He said "because it tends to burn everyone inside the vehicle like toast." Mines, RPG'S will fry everyone inside. So the men ride outside the vehicles.

Legion 430 May 2017 1:47 p.m. PST

Yes, we did the same in the ROK along the DMZ, '84-'85. If you hit a mine, etc. And you are inside you may very well be "toast". We even would sand bag the floor/deck of the troop compartment of the M113 to hopefully limit the blast.

We did the same to many of our M35 Cargo Trucks, the Deuce & 1/2. And our 5 ton trucks as well, forgot the designation. old fart

Lion in the Stars31 May 2017 1:13 a.m. PST

I fully expect to see M113s still soldiering on about the turn of the century (ie, 2100CE!)

Legion 431 May 2017 2:09 p.m. PST

Somewhere on the planet … there will be FMC M113s indefinitely … Even some say even in the year 40,000 something like the M113 may be around !?! huh?

Tgunner Supporting Member of TMP31 May 2017 6:14 p.m. PST

The thing is a cockroach. As hard as the Army tries it just sticks around.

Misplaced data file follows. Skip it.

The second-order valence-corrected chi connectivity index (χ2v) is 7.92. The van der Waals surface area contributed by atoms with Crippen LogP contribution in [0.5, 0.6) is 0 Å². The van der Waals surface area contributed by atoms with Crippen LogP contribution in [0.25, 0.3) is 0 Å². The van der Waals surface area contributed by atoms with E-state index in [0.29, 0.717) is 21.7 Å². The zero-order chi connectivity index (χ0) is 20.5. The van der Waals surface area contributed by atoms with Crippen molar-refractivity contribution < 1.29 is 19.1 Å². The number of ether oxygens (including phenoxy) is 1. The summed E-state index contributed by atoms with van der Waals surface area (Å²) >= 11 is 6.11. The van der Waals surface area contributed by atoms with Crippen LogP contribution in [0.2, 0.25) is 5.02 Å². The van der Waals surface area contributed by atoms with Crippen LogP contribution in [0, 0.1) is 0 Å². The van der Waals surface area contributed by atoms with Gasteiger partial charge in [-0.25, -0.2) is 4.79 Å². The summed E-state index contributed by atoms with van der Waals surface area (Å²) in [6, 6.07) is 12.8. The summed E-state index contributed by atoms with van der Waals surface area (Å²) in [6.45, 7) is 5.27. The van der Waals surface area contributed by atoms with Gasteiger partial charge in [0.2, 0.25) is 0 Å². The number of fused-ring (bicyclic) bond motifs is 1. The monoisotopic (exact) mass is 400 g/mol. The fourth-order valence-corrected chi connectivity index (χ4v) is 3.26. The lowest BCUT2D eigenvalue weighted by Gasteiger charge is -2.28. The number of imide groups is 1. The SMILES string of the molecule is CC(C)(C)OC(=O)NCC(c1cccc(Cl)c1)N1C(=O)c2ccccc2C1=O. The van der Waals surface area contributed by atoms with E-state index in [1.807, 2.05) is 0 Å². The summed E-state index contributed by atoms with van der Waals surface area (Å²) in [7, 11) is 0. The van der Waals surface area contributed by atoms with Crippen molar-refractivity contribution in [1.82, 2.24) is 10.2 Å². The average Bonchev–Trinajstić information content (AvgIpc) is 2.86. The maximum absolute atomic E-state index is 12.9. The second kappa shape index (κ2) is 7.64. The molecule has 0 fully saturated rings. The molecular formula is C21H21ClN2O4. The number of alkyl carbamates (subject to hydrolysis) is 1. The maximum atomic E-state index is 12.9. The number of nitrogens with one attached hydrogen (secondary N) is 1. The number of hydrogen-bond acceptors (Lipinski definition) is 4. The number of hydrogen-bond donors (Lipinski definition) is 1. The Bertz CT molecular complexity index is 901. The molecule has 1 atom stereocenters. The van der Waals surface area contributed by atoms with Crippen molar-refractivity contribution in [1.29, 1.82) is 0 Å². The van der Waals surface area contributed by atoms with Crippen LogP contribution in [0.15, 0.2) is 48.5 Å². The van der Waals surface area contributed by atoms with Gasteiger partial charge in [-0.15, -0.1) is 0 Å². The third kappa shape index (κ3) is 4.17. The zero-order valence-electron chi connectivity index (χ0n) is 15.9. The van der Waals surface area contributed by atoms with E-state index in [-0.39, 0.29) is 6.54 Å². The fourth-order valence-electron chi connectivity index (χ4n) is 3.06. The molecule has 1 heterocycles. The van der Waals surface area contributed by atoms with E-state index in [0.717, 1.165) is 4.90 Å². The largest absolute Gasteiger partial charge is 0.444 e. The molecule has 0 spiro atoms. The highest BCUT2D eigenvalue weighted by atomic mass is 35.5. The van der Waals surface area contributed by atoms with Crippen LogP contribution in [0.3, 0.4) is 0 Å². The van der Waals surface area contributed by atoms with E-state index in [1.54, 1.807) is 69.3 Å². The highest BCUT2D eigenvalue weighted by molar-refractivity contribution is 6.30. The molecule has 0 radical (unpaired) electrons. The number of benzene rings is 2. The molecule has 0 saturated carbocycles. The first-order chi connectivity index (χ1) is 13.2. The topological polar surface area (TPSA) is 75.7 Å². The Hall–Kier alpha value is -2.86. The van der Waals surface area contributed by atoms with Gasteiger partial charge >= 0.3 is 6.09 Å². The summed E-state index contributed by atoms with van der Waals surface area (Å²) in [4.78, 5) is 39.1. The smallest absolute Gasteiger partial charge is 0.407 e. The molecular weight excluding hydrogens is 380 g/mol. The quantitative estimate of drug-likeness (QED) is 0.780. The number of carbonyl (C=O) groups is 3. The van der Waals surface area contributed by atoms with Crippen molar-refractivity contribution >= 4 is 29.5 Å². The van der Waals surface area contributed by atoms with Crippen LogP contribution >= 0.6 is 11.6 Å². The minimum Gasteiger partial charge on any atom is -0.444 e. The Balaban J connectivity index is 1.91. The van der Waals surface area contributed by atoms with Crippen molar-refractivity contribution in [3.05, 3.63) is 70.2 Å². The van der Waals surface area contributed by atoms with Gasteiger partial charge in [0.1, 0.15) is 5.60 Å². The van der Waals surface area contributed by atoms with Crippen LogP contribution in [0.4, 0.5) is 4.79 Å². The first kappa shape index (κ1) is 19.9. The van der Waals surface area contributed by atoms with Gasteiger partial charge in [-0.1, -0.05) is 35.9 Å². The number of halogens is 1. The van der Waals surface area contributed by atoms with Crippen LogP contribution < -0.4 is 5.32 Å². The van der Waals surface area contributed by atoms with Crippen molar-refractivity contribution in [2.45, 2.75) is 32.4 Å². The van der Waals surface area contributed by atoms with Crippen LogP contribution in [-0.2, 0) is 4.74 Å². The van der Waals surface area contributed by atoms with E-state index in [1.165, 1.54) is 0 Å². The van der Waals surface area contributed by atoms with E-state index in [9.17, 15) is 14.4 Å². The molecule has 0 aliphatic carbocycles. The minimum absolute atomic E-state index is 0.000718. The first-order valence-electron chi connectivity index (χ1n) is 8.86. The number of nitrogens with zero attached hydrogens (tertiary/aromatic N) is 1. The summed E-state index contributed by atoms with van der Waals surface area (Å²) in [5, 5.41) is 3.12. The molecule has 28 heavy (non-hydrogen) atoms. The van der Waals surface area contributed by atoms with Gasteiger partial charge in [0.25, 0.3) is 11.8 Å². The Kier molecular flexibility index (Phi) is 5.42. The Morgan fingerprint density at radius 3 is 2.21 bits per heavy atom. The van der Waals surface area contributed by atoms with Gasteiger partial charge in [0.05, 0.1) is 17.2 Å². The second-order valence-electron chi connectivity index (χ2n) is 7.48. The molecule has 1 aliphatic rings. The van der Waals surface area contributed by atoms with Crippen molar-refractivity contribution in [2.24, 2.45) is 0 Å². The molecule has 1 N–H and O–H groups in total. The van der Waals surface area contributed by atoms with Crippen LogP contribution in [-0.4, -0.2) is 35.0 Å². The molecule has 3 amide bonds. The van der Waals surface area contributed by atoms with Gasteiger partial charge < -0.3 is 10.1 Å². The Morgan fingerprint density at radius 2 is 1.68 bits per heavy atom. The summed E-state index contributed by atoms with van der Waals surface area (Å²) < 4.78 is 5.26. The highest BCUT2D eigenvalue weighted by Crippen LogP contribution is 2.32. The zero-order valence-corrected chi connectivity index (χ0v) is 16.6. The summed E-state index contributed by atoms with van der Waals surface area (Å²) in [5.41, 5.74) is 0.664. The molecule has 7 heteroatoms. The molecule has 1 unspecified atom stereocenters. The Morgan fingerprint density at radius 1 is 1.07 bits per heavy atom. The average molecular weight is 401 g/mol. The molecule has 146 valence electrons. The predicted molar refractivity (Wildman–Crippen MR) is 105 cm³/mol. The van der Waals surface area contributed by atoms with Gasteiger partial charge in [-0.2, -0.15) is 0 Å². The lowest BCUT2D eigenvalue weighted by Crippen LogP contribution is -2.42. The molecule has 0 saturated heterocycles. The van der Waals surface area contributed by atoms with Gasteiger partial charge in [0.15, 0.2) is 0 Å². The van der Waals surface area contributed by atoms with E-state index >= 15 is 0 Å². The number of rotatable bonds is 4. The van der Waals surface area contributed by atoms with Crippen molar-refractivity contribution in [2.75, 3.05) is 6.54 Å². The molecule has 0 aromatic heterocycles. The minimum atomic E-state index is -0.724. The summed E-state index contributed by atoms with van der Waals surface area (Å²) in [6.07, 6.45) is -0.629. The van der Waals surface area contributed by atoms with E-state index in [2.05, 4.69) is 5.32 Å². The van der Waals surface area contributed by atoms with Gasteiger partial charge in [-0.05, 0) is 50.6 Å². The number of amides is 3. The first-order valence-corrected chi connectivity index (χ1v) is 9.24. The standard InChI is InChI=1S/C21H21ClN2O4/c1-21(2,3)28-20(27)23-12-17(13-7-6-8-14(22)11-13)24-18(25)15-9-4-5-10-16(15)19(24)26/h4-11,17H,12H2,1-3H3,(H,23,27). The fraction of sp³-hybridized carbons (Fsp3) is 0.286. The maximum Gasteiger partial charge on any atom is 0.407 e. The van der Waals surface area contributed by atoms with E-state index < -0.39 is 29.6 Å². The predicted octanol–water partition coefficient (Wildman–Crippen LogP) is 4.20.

Legion 401 Jun 2017 6:13 a.m. PST

It was/is generally easy to maintain. And the US ARMY had a lot of them. But again, it had very limited armor protection. Resulting in limited survivability, etc. But the Army had lots & lots of them.

The IDF bought some from the US. And the troops thought they were great … Until they took direct fire. And many had to be up-armored etc., to improve survivability, etc., … link

It still seems crazy to me that a small turret, i.e. the ACAV was not standard. Even at the Battle of AP Bac link in Vietnam in '63 one of the first engagements where the M113 was used. The TCs behind the .50cal suffered some say "heavy" losses.

But we see again, the HMMMV's .50 cal came with on armor protection. And we saw that many "ad-hoc" turrets had to be added later. After the .50 gunner's took "heavy" losses or so it seemed. Appears the US Military some times take the "wrong" things from "Lessons Learned" …

We used to say, "Heavy Weapons draw heavy fire." … IMO a .50 cal falls in that category … I'd think …

Sorry - only verified members can post on the forums.